Facing New Challenges: Working in Community, Responding to Crisis

The following is a guest post by Mary Marques. Mary currently works with REFORMA Northeast. More information, including links to her various projects, is included at the bottom of the post. 

“In the midst of planning for this year’s conference, the global pandemic hit. I proposed to the team the idea of moving the conference online, something new for all of us, and I’m proud to say everyone joined it and supported the idea, and we have been working hard, learning, and having fun along the way,” stated Adriana Blancarte-Hayward, President of REFORMA Northeast (RNE) 2019-2020 in her opening welcome remarks. With this statement, she emphasized the challenges ahead, as an organizing committee, into navigating new and unexpected waters. The journey of the 16th Annual Joint Mini-Conference, and First Virtual Gathering, started delineating the basics, laying out a detailed plan for a four hours virtual conference, including 5 networking sessions, without a how-to-do manual.

16th Annual Joint Mini-Conference, and First Virtual Gathering Committee Members. From left to right and top to button: Adriana Blancarte-Hayward, Asunción Cora, Louis Muñoz, Linda Caycedo, Roxana Benavidez, Manuel Figueroa, Libbhy Romero, Tania-María Ríos, Elisa García, Fred Gitner, Mary Marques and Tess Tobin. (Photo:Linda Caycedo)

“The global pandemic made us rethink the way we create, collaborate, and share content. We took this challenge with positivism, and the desire to learn on-the-go, in a new level of digital culture and digital literacy. Librarians must adapt to new environments, very quickly, and transform in-person library services, and professional content, to various digital platforms engaging with the community in a new level of digital services not seen before. This conference was the reflection of the opportunity to grow as library professionals because we want to serve our community,” mentioned Mary Marques, Library Coordinator for the Free Library of Philadelphia and current Chair of the REFORMA Northeast Leadership Institute.

The virtual conference started with the Land Acknowledgment presented by Louis Muñoz, Past President of the REFORMA Northeast Chapter and currently an ALA Councilor-at-Large : “Before we start this year’s Joint Mini-Conference, we wish to make a simple land acknowledgement to recognize and respect the traditional indigenous inhabitants and cultures of the lands from which each of us in today’s virtual conference is participating, wherever you may be, and to honor the past, present, and future legacies of those peoples.”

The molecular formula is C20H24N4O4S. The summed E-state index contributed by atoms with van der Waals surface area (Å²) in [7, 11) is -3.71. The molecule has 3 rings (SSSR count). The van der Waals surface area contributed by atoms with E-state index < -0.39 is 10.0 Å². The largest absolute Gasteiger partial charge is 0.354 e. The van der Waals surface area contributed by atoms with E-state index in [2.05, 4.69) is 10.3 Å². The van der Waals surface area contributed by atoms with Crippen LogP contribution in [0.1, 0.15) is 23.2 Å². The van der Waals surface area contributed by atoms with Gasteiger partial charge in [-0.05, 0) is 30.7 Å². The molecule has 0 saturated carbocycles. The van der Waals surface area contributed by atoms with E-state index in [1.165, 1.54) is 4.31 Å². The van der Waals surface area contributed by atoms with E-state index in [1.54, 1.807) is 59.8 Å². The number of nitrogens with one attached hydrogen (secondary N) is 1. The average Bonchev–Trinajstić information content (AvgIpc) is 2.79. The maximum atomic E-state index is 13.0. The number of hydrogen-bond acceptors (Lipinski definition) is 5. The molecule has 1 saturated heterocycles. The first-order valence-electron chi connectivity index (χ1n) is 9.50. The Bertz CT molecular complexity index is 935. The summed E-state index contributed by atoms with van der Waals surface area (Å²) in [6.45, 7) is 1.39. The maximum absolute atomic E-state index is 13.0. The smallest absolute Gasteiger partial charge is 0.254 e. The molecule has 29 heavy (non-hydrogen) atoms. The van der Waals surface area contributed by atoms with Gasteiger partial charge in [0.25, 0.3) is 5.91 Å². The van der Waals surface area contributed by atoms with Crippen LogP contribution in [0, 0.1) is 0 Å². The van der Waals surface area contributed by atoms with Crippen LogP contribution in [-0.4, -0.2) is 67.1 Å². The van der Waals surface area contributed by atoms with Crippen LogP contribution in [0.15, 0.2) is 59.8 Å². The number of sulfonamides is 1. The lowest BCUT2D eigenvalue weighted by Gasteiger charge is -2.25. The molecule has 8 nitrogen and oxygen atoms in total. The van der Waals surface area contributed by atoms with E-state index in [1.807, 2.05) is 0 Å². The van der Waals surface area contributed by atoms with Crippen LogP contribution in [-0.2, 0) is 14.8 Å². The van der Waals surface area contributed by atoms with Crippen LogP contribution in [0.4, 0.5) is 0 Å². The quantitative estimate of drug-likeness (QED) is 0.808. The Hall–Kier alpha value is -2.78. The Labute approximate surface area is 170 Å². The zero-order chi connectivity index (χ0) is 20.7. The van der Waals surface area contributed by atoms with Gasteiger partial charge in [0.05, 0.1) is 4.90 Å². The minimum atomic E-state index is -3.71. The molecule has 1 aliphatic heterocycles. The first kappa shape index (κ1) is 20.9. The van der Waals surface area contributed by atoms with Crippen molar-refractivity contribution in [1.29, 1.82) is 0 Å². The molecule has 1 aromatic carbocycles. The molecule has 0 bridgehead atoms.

Louis Muñoz, Past President of RNE and ALA Councilor-at-Large. (Photo: Linda Caycedo)

The hard work of two months were reflected on the day of the conference with presenters that represented different voices. The Keynote Speaker, Richard Ashby Jr., BCALA President 2018-2020 addressed the attendees with a powerful message about freedom, social and community emancipation. He stated during the Juneteenth Celebration Acknowledgment: “Be proactive in your freedom.” He highlighted the need to reflect about the social impact of what “freedom” means at the individual and community levels.

Richard Ashby Jr., BCALA President 2018-2020. (Photo Linda Caycedo)

Rhonda Evans presented “The Power of Libraries in Times of Crisis,” reflecting on how libraries throughout history supported the community. “Freedom Libraries,” she stated, provided access to books, black history and children programs. Through the presentation she mentioned that people will always need libraries, and the librarians must embrace the unknown and adapt to new challenges, support each other and stay connected.

The rest of the presentations touched unique perspectives: Alex Gil presented “Librarian Nimble Tents for Social Justice and Moments of Crisis,” highlighted the importance of data and maps in times of crisis. Latanya N. Jenkins and Vitalina A. Nova presented “Pre-crisis & Post-crisis: Partnering with a Mayor’s 2020 Census Response Initiative to Leverage Civic Engagement.” The program followed with the Wellness break, the presentation “La Biblioteca in Time of Crisis,” the author panel with the topic  “The immigrant experience,” and closing the online event with the REFORMA Northeast Awards, the closing remarks and the networking session. The replay of the conference can be viewed in the RNE youtube channel and you can visit the 16th Annual Joint Mini-Conference for the detailed information of the program.